Toronto Baseball Guys
Tuesday, July 22, 2008
  Three to Deal at the Deadline
With the non-waiver trade deadline less than two weeks away, and the Blue Jays not in any position to contend, it's time to see what parts of the roster can be flipped to benefit the club in 2009 and beyond. Don't expect any huge moves, since most of the team's key players are signed to long term deals. Plus, there is some value in pursuing an 85-win season, which the team is perfectly capable of. So this isn't the time to blow things up. There are, however, some spare parts that could be dealt to a needy contender.

David Eckstein
Largely ignored since Cito Gaston returned as manager, Eckstein doesn't offer any skills that aren't already provided by the Inglett/MacDonald/Scutaro triumvirate. Unless, of course, you count "playoff scrapiness." Signed to a one-year deal, there's no chance that Eckstein will be be back in '09, and there's a perfect fit out there for him.

While most playoff contenders are set at shortstop, the Tampa Bay Rays are using Ben Zobrist, while waiting for Jason Bartlett to come off the DL. Eckstein has outhit Bartlett by a healthy margin this season, and with his two rings and a World Series MVP, he fills Tampa's playoff experience void that someone in Florida is sure to start fretting about any second now.

Expect a modest return for Eckstein, but a team awash in young players and on the cusp of the playoffs for the first time ever just might overpay.

Rod Barajas
Another player on a one-year deal, Barajas has been solid with the bat this season, hitting .256 with 8 homers - worthy numbers for any backup catcher. So long as we're dealing within the division, the Yankees - who have just placed Jorge Posada back on the DL - have a gaping wound at the position, and will go with Jose Molina for the forseeable future.

A.J. Burnett
This is a tricky one. Six weeks ago, it looked like a natural move, with the Jays boasting the best young starters in the league in Marcum, McGowan and Litsch. Since then, the young pitchers fulfilled the two "I"s of young pitchers: Injuries and Inconsistency. Marcum has missed a month with soreness in his forearm, while Jesse Litsch has been just a little too reminiscent of Josh Towers recently. The biggest concern is McGowan, who is shut down for at least a month with a tear in his rotator cuff. I can't recall hearing the words "tear" and "rotator cuff" without the word "surgery," so it wouldn't be at all surprising if McGowan is lost for the season or longer.

Suddenly, Burnett, who looked rather expendable, might be worth keeping around a little longer.

Any discussion of Burnett begins with his contract, the most debated, defended, reviled contract in club history and the move for which J.P. Ricciardi will likely be most remembered. A.J. Burnett: 5 years/$55 million.

So let's start by saying this: It's not a bad contract (In case you just spat coffee all over your keyboard and monitor, go grab a shammy or some paper towel - we'll wait).

Is it a pricey contract? Sure. Was it risky? You bet. But a bad one? No, THESE are bad contracts:


W L GS IP ERA
Mike Hampton (8 years/$121M) 53 48 134 813.1 4.80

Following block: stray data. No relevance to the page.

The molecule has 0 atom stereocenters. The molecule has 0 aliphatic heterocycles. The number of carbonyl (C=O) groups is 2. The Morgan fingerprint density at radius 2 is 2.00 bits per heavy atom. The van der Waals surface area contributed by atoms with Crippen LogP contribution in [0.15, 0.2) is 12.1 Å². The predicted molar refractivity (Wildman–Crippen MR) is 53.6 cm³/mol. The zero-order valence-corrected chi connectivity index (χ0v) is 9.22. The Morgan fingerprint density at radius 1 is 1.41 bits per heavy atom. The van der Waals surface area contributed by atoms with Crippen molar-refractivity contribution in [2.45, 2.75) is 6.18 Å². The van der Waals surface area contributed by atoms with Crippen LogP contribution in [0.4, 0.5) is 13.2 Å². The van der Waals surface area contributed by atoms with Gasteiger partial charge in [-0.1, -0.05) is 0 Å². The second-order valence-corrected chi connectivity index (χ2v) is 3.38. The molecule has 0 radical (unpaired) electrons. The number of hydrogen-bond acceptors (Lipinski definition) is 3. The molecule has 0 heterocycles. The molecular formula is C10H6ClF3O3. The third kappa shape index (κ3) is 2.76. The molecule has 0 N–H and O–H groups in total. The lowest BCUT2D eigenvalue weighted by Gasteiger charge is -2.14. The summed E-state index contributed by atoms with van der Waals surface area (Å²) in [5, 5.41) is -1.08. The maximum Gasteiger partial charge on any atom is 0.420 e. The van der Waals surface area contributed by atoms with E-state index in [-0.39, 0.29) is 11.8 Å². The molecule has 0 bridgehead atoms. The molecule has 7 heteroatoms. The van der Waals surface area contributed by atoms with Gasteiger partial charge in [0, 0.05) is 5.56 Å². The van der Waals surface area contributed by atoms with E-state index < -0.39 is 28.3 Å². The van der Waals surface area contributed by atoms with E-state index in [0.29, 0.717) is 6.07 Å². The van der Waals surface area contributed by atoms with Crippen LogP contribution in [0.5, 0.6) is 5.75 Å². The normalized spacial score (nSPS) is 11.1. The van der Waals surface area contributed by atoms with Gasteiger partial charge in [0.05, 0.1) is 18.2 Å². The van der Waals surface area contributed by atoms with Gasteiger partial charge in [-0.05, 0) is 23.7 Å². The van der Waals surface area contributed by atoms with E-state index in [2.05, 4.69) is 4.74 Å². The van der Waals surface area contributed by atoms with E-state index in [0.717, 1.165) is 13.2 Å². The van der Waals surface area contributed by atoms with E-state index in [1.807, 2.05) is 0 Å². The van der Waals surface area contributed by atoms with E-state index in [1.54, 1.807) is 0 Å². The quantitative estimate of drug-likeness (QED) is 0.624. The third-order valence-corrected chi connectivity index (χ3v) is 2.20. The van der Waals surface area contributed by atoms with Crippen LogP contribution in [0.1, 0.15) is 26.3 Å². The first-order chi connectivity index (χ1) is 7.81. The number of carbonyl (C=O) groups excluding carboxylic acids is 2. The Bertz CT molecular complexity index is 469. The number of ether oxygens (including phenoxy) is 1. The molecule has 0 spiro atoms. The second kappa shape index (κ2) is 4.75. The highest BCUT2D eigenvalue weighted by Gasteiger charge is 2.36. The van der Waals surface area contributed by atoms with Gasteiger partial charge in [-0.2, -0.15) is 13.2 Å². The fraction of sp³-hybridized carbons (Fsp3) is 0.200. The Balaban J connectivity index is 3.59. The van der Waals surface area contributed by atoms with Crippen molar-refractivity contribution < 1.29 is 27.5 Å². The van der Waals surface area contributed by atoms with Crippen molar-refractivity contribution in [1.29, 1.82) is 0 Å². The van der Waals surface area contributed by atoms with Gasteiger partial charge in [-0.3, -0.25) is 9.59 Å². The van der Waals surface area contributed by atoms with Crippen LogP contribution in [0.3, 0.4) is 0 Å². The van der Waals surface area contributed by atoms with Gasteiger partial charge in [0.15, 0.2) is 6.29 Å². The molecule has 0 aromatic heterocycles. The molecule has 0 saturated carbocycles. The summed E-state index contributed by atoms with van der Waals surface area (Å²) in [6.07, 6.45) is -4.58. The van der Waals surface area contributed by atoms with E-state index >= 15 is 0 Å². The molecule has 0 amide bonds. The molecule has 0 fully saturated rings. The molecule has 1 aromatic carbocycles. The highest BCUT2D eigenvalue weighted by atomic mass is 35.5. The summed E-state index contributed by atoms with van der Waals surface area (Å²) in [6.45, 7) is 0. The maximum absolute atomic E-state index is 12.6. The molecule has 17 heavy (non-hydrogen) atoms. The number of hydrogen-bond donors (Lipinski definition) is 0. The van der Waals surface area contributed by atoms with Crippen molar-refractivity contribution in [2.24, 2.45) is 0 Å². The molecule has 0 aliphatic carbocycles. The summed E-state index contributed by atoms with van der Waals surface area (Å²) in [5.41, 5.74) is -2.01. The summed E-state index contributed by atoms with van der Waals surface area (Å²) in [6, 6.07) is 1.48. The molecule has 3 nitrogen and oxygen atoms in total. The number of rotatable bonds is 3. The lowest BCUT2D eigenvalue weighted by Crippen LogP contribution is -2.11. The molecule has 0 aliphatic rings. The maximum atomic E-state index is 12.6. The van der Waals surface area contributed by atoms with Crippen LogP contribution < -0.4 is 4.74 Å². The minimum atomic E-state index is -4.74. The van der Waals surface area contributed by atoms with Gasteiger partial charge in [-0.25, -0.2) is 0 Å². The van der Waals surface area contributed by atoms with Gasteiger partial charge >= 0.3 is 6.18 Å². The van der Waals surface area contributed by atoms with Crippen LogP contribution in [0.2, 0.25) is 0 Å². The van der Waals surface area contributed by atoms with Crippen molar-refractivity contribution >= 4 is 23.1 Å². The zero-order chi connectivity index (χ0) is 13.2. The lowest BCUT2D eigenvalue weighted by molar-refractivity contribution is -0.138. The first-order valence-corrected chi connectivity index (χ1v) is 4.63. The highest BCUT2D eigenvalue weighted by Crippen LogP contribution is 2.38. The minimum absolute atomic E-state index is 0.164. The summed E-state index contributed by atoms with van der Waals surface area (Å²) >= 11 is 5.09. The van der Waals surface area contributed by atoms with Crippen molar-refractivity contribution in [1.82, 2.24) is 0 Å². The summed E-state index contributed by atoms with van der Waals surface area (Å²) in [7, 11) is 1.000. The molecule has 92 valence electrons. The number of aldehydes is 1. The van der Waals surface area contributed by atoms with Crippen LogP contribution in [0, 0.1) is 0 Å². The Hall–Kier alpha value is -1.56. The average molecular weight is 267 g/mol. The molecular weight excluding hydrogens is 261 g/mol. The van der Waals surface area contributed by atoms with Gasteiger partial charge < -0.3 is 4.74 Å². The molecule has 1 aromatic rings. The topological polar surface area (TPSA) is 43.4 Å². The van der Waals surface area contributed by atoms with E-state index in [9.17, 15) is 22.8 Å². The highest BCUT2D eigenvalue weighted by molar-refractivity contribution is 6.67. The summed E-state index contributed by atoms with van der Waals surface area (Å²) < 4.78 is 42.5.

Denny Neagle (5 years/$51M) 19 23 65 370.1 5.57
Jaret Wright (3 years/$21M) 16 15 43 214.1 5.08
Carl Pavano (4 years/$40M) 5 6 19 111.1 4.77
Darren Dreifort (5 years/$55M) 9 15 26 205.2 4.64
Mike Sirotka (2 years/$6.8M 0 0 0 0 NA

(Dreifort also pitched 60 games in relief)


The Blue Jays, meanwhile, have gotten value out of A.J. Burnett. Has it been optimal value? Visions of 230 inning seasons and Cy Young contention haven't panned out, but Burnett - for all of his ups and downs - has been an above average starter.


W L GS IP ERA
Burnett 30 25 67 435.1 4.16


The key with Burnett's contract is that he can opt out and become a free agent after this season. So any team that trades for him assumes that risk. If he pitches a contender into the playoffs, he can walk away after three months for greener pastures. If he trips over the rosin bag and sidelines himself in his first start, then his new team is on the hook for the final 2 years and $24 million of his deal. That could slow down a potential bidding war, but a market for Burnett may heat up closer to the August 31st deadline, as teams get more desperate. Burnett would be a good bet to clear waivers with his contract.

Ultimately, the Jays don't have to panic with Burnett. If he stays and opts out, which is likely, they can spend the $12 million elsewhere. If he doesn't opt out, he continues to fill a hole in the rotation, which could be important based on the health of McGowan. Sure, there are better ways to spend $12 million, but there are far worse onces, too. Carlos Silva, anyone? Besides, Burnett has been a fairly durable starter since Ricciardi offered his "suck it up and pitch A.J." speech.

With no urgency to deal Burnett, the Jays can sit back and see what offers roll in. For an above average starter, who happens to lead the league in strikeouts, the target should be nothing short of a Jeff Kent-type deal. No, that doesn't mean we're scouring for surly highway-patrol lookalike second baseman, but rather a top young prospect who happens to be blocked in his current organization. Think a shortstop with the Yankees, or a Mets third baseman.

It was Kent, trapped behind Robbie Alomar, that the Jays parlayed into David Cone. That kind of return would make even the most ardent Burnett critics ask "what contract?"
 
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